Some Thoughts on Sandwiches

The high point of the day so far has been my lunchtime chicken sandwich. I sliced the meat from some chicken drumsticks we had in the fridge last night, added bread, mayonnaise and redcurrant jelly and ended up with sandwiches. They turned out to be rather nice. Even Julia said so, and she’s usually my sternest critic in the matter of sandwiches.

I would have liked stuffing on the sandwich too, but forgot all about cooking it until it was too late. I just checked what the Americans call stuffing, as it seemed a likely word for causing confusion. It seems that Americans call it stuffing if it’s cooked inside the bird and dressing if it’s cooked outside.

I know a local hotelier who calls it seasoning. I once asked him why.

“Well,” he said, “I have a three star hotel and provide a fine dining experience. I don’t want any of my staff asking a customer if they’d like stuffing.”

It’s back to cheese and pickle tomorrow. I like cheese and pickle.

I suppose this makes me appear both shallow and unadventurous compared to the sophisticated, cosmopolitan crowd that reads the blog so perhaps I should have pickled onions instead.


26 thoughts on “Some Thoughts on Sandwiches

  1. higgledypiggledymom

    You’ve got that vocab correct. I do love that side dish…not sure why it’s called dressing as I can only think it dresses the plate, but really, isn’t that what parsley is for? Ah well, your sandwiches sound delicious. I used to eat Velveeta Cheese and pickle sandwiches when much younger. Let’s just say, the mother was horrified.

  2. Laurie Graves

    I would not have thought to put red current jelly with a chicken sandwich, but I expect it would be similar to cranberry jelly. Tart. And tasty. As for stuffing…in Maine, we pretty much call it stuffing, no matter how it is cooked. However, the case could be made that if it’s not stuffed in bird, then, well, it’s not stuffing. ๐Ÿ˜‰

    1. quercuscommunity

      I can see the logic in a different name if stuffing isn’t stuffed, I’d just never thought of it.

      I find redcurrant a bit more of a sweet and sour taste – cranberry is a little too tart for me.

    1. quercuscommunity

      Granary, though I have to admit that I still sometimes buy white sliced. When we used to do taste tests for schools on farm visits white sliced was always the most popular.

      1. Andrew Petcher

        White sliced is a classic! I remember the Sunblest man doing his rounds and bringing a basket to the back door. Not much choice in the 1960s. It was always white sliced.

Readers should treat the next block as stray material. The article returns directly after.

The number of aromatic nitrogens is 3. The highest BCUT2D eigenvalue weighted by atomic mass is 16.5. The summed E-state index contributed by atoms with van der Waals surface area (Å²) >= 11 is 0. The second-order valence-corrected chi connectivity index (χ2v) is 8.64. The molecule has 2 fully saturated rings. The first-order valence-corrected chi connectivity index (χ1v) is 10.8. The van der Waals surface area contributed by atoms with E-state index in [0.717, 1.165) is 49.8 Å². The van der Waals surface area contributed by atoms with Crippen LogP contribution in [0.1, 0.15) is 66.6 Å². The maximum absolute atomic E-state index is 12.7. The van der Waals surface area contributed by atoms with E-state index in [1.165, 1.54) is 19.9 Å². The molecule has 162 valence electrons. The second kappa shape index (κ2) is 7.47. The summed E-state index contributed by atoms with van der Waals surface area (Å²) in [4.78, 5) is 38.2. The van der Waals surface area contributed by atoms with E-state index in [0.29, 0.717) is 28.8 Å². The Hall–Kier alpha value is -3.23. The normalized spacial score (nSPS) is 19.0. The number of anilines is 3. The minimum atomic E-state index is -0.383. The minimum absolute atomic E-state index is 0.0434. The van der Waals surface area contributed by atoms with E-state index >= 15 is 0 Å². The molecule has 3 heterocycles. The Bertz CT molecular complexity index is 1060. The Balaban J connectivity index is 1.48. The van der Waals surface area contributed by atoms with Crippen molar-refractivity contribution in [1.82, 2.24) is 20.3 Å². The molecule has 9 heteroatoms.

3. Donnalee

    To me, sandwiches have finally moved into the category that previously only contained ‘great donuts’ and ‘ideal men’: one has beliefs, fantasies, expectations, about the objects, and they simply never lived up to them, so I lost interest and don’t bother with them anymore. I still have those memories of cheese savoury sarnies from long ago and far away, and that’ll have to do me. Too much of any good thing and you know what happens–

  4. tootlepedal

    As my most exciting sandwich contains just one of either cheese, tomato or sardines, your construction sounded highly sophisticated to me. I have known several hotel owners who would have had no hesitation in telling a customer to get stuffed but that was in Scotland of course.

    1. quercuscommunity

      I’m sometimes tempted to tell our customers to get stuffed.

      Tomato sandwiches are good with just tomato, I agree. Cheese, I mostly prefer with pickle.

      I’m afraid that I have never liked sardines. Fishbones terrify me.

  5. jodierichelle

    I would say that mayo AND jelly on the same sandwich is QUITE adventurous, so you are obviously more sophisticated than I.

    Interesting that you looked up “American” for stuffing. I have learned from my blogging friends that it’s quite a thing, our sayings. I was recently reading a novel about a woman who grew up in Long Island (USA). But then her mother went “in hospital” and I looked the author up just KNOWING she was from the UK, not here. Because here we say “to the hospital” or “in the hospital.”

    Oh, and I like stuffing. Just to make this comment really random.


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